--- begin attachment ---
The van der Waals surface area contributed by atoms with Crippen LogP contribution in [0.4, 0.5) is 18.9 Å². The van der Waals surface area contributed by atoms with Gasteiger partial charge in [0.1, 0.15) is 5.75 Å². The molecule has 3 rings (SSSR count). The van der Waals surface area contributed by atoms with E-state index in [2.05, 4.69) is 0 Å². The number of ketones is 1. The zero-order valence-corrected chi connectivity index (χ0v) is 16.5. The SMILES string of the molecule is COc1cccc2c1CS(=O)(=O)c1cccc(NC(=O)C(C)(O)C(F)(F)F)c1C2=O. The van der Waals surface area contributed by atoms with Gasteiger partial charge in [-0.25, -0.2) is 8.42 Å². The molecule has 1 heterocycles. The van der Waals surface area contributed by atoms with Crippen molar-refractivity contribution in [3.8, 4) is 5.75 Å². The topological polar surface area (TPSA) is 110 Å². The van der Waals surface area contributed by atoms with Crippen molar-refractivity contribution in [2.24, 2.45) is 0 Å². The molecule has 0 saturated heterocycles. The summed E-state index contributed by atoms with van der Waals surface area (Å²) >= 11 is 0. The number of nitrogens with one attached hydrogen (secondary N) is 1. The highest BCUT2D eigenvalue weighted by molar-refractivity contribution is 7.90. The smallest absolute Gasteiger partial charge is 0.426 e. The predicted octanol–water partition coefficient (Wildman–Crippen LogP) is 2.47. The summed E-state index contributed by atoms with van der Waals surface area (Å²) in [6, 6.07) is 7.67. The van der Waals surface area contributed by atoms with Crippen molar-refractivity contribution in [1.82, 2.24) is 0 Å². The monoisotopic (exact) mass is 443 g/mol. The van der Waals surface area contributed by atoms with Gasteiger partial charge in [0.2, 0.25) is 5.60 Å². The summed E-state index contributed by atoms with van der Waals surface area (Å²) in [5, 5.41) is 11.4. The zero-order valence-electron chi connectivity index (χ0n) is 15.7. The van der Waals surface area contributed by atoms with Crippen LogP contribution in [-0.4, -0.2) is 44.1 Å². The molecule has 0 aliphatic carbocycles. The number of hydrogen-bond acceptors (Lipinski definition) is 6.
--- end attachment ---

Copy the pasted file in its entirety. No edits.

The van der Waals surface area contributed by atoms with Crippen LogP contribution in [0.4, 0.5) is 18.9 Å². The van der Waals surface area contributed by atoms with Gasteiger partial charge in [0.1, 0.15) is 5.75 Å². The molecule has 3 rings (SSSR count). The van der Waals surface area contributed by atoms with E-state index in [2.05, 4.69) is 0 Å². The number of ketones is 1. The zero-order valence-corrected chi connectivity index (χ0v) is 16.5. The SMILES string of the molecule is COc1cccc2c1CS(=O)(=O)c1cccc(NC(=O)C(C)(O)C(F)(F)F)c1C2=O. The van der Waals surface area contributed by atoms with Gasteiger partial charge in [-0.25, -0.2) is 8.42 Å². The molecule has 1 heterocycles. The van der Waals surface area contributed by atoms with Crippen molar-refractivity contribution in [3.8, 4) is 5.75 Å². The topological polar surface area (TPSA) is 110 Å². The van der Waals surface area contributed by atoms with Crippen molar-refractivity contribution in [2.24, 2.45) is 0 Å². The molecule has 0 saturated heterocycles. The summed E-state index contributed by atoms with van der Waals surface area (Å²) >= 11 is 0. The number of nitrogens with one attached hydrogen (secondary N) is 1. The highest BCUT2D eigenvalue weighted by molar-refractivity contribution is 7.90. The smallest absolute Gasteiger partial charge is 0.426 e. The predicted octanol–water partition coefficient (Wildman–Crippen LogP) is 2.47. The summed E-state index contributed by atoms with van der Waals surface area (Å²) in [6, 6.07) is 7.67. The van der Waals surface area contributed by atoms with Crippen molar-refractivity contribution in [1.82, 2.24) is 0 Å². The monoisotopic (exact) mass is 443 g/mol. The van der Waals surface area contributed by atoms with Gasteiger partial charge in [0.2, 0.25) is 5.60 Å². The summed E-state index contributed by atoms with van der Waals surface area (Å²) in [5, 5.41) is 11.4. The zero-order valence-electron chi connectivity index (χ0n) is 15.7. The van der Waals surface area contributed by atoms with Crippen LogP contribution in [-0.4, -0.2) is 44.1 Å². The molecule has 0 aliphatic carbocycles. The number of hydrogen-bond acceptors (Lipinski definition) is 6.